'Tis the Season for Gift Cards
With Hanukkah upon us and Christmas and Kwanzaa right around the corner, it is definitely the season for giving. Gift cards are one of the most popular and requested presents for people of all ages. As a giver, you feel confident in your gift, and as a receiver you essentially get to choose your own adventure. Gift cards are a win-win for everyone in many cases. That is precisely why as a yogi entrepreneur, offering gift cards can be advantageous to your yoga business.
Benefits of Offering Gift Cards
Offering gift cards is a great way for existing yogis in your community to share their love for yoga and your studio with friends and family. Gift cards given as gifts to people who’ve never been to your studio will entice them to visit to redeem the gift card's value. This introduces them to your yoga community, which, along with an excellent experience, will keep them coming back to practice again and again.
One of the most valuable aspects of a gift card program is the volume of customers that will spend more on a transaction than their gift card is worth. According to giftcards.com, 72 percent of customers using gift cards will spend more than the value on their card. In fact, these individuals will on average spend 20 percent more than their gift card value.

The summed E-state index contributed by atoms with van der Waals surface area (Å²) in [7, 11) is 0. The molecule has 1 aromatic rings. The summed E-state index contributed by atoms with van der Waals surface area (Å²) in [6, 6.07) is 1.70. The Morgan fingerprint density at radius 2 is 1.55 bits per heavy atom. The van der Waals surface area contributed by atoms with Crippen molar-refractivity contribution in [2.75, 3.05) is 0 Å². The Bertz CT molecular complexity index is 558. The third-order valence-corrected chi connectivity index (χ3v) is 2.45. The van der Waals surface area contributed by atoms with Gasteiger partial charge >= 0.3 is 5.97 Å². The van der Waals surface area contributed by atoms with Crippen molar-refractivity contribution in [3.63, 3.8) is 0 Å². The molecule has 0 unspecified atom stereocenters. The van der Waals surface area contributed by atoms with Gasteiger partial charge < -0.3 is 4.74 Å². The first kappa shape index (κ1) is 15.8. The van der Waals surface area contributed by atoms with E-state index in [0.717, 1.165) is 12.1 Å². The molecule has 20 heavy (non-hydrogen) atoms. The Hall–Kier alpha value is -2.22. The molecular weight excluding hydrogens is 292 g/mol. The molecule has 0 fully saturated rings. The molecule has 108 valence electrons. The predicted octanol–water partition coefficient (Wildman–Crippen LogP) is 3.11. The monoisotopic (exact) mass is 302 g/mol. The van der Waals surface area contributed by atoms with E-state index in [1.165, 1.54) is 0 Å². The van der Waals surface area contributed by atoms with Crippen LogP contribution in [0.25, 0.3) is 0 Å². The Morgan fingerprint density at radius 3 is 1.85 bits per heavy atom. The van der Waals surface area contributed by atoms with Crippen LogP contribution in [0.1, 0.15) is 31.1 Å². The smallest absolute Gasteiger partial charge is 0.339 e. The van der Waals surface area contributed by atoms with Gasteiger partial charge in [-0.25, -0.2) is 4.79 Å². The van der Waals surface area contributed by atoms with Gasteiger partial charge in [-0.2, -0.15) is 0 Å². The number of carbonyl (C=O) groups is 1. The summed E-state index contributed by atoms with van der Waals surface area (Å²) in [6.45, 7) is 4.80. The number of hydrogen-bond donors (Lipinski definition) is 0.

Things to Remember When Offering Gift Cards
Although offering gift cards benefits your yoga business, there are laws that govern gift cards that you should always keep in mind. In 2009, Congress passed the Credit Card Accountability Responsibility and Disclosure (CARD) Act, which set consumer protections for gift cards based on many state laws. If you are offering gift cards for your yoga business you should know that:
Money on a gift card cannot expire for at least five years from the date the card was purchased, or from the last date any additional money was loaded onto the card. If the expiration date listed on the card is earlier than these dates, the money can be transferred to a replacement card at no cost.
Inactivity fees can be charged only after a card hasn’t been used for at least one year, and then only once per month. But fees may be charged to buy the card or to replace a lost or stolen card.
The card must clearly disclose its expiration date, and the card or packaging must clearly disclose any fees.
You should also remember that there are state laws that also govern gift cards and they may be stricter that the ones outline in the CARD Act. Be sure to search your state's statutes governing gift cards here.